Monday, July 04, 2005

What If The Christian Right Is In The Middle?

USA Today has an interesting look at the movement among evangelical groups to join forces with traditionally liberal causes. Specifically, in the areas of the environment and international justice issues. This does not mean that the "Christian Right" is giving any ground on traditional battleground issues, such as abortion or gay marriage, but it does serve notice to the politicians that there are some issues that have universal support. I found it interesting that a broad coalition of religious groups have been meeting weekly for a number of years now, since working together on the Religious Freedom Act. Early in their time together, the liberal religious leaders provided the group with access to the Clinton White House, but now the conservative leaders are returning the favor with the Bush White House. Madeline Albright's comment about the divide not being a straight line seemed to sum it up quite well.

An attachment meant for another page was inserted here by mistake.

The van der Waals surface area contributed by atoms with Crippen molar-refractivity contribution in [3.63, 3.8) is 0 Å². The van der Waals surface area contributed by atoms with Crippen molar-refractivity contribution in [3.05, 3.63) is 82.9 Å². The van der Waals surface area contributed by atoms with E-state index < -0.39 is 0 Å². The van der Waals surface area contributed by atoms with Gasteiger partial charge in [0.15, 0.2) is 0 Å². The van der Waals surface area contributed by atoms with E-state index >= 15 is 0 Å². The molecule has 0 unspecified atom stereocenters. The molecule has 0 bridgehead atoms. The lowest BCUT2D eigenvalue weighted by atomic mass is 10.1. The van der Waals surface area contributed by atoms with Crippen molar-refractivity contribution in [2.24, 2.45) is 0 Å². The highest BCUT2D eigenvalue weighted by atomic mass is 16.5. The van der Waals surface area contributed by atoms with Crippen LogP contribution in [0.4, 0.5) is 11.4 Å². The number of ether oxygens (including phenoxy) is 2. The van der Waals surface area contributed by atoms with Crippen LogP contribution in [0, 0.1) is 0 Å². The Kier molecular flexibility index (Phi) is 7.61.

Combine all of this with the report in the Scotsman News that religious groups in the US have given more money toward poverty relief than the governments of Britain and France, and the stereotypical image of religion in the US gets shattered quite quickly. Seems that a nation that has a strong economy and lower taxes also is able to encourage its people to give money to good causes. If the combined total of private giving to battle poverty in the Developing World is added up, the US total is more than FOURTEEN times greater than the European total. That does not include the money that immigrants send home to help their families (which is a larger number yet!), that is just looking at private donations. Go a step further and figure in Bush's commitment to increase US aid to Africa more than seven times over in the next five years, and that is a great deal of money being used to combat poverty.